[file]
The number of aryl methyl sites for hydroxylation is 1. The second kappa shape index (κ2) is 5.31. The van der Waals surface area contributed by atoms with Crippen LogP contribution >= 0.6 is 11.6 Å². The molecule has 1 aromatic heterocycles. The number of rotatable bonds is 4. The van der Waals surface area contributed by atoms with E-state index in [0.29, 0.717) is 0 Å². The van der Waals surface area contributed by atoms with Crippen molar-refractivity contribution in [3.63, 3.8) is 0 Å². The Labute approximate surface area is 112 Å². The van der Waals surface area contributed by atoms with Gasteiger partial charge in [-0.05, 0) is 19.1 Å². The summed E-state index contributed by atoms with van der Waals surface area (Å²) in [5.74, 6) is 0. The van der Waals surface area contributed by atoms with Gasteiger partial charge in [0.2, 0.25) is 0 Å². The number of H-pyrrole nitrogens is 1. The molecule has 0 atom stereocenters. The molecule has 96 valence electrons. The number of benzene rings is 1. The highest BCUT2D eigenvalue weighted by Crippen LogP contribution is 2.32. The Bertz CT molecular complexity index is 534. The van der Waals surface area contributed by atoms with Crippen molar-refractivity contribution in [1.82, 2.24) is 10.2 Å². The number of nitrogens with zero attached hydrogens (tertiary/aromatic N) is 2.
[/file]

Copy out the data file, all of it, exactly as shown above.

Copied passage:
The number of aryl methyl sites for hydroxylation is 1. The second kappa shape index (κ2) is 5.31. The van der Waals surface area contributed by atoms with Crippen LogP contribution >= 0.6 is 11.6 Å². The molecule has 1 aromatic heterocycles. The number of rotatable bonds is 4. The van der Waals surface area contributed by atoms with E-state index in [0.29, 0.717) is 0 Å². The van der Waals surface area contributed by atoms with Crippen molar-refractivity contribution in [3.63, 3.8) is 0 Å². The Labute approximate surface area is 112 Å². The van der Waals surface area contributed by atoms with Gasteiger partial charge in [-0.05, 0) is 19.1 Å². The summed E-state index contributed by atoms with van der Waals surface area (Å²) in [5.74, 6) is 0. The van der Waals surface area contributed by atoms with Gasteiger partial charge in [0.2, 0.25) is 0 Å². The number of H-pyrrole nitrogens is 1. The molecule has 0 atom stereocenters. The molecule has 96 valence electrons. The number of benzene rings is 1. The highest BCUT2D eigenvalue weighted by Crippen LogP contribution is 2.32. The Bertz CT molecular complexity index is 534. The van der Waals surface area contributed by atoms with Crippen molar-refractivity contribution in [1.82, 2.24) is 10.2 Å². The number of nitrogens with zero attached hydrogens (tertiary/aromatic N) is 2.